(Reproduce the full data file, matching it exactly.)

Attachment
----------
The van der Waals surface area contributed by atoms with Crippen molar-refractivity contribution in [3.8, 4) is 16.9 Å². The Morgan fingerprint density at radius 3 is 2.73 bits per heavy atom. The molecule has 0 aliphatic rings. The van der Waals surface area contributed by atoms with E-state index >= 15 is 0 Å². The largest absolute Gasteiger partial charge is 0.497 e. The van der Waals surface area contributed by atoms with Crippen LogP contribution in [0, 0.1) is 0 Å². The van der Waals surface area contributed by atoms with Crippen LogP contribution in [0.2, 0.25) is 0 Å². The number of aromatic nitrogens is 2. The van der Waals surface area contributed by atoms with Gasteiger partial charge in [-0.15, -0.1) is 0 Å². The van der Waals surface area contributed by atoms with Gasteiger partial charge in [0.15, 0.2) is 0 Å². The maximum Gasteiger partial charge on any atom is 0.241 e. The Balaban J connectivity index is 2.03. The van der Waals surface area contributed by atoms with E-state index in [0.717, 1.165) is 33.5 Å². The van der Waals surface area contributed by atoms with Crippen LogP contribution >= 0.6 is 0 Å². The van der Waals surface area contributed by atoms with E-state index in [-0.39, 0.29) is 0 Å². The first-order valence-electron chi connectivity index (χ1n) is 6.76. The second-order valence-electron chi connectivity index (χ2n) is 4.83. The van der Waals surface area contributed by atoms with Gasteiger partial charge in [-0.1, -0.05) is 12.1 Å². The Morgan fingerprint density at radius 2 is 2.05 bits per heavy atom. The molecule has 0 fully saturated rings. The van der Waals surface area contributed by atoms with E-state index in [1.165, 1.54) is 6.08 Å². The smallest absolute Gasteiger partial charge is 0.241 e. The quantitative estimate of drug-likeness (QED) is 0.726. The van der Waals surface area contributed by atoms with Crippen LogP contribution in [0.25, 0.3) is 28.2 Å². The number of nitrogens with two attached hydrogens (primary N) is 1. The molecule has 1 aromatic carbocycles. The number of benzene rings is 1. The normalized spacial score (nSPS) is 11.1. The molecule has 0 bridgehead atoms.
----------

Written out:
The van der Waals surface area contributed by atoms with Crippen molar-refractivity contribution in [3.8, 4) is 16.9 Å². The Morgan fingerprint density at radius 3 is 2.73 bits per heavy atom. The molecule has 0 aliphatic rings. The van der Waals surface area contributed by atoms with E-state index >= 15 is 0 Å². The largest absolute Gasteiger partial charge is 0.497 e. The van der Waals surface area contributed by atoms with Crippen LogP contribution in [0, 0.1) is 0 Å². The van der Waals surface area contributed by atoms with Crippen LogP contribution in [0.2, 0.25) is 0 Å². The number of aromatic nitrogens is 2. The van der Waals surface area contributed by atoms with Gasteiger partial charge in [-0.15, -0.1) is 0 Å². The van der Waals surface area contributed by atoms with Gasteiger partial charge in [0.15, 0.2) is 0 Å². The maximum Gasteiger partial charge on any atom is 0.241 e. The Balaban J connectivity index is 2.03. The van der Waals surface area contributed by atoms with E-state index in [0.717, 1.165) is 33.5 Å². The van der Waals surface area contributed by atoms with Crippen LogP contribution >= 0.6 is 0 Å². The van der Waals surface area contributed by atoms with E-state index in [-0.39, 0.29) is 0 Å². The first-order valence-electron chi connectivity index (χ1n) is 6.76. The second-order valence-electron chi connectivity index (χ2n) is 4.83. The van der Waals surface area contributed by atoms with Gasteiger partial charge in [-0.1, -0.05) is 12.1 Å². The Morgan fingerprint density at radius 2 is 2.05 bits per heavy atom. The molecule has 0 fully saturated rings. The van der Waals surface area contributed by atoms with E-state index in [1.165, 1.54) is 6.08 Å². The smallest absolute Gasteiger partial charge is 0.241 e. The quantitative estimate of drug-likeness (QED) is 0.726. The van der Waals surface area contributed by atoms with Crippen LogP contribution in [0.25, 0.3) is 28.2 Å². The number of nitrogens with two attached hydrogens (primary N) is 1. The molecule has 1 aromatic carbocycles. The number of benzene rings is 1. The normalized spacial score (nSPS) is 11.1. The molecule has 0 bridgehead atoms.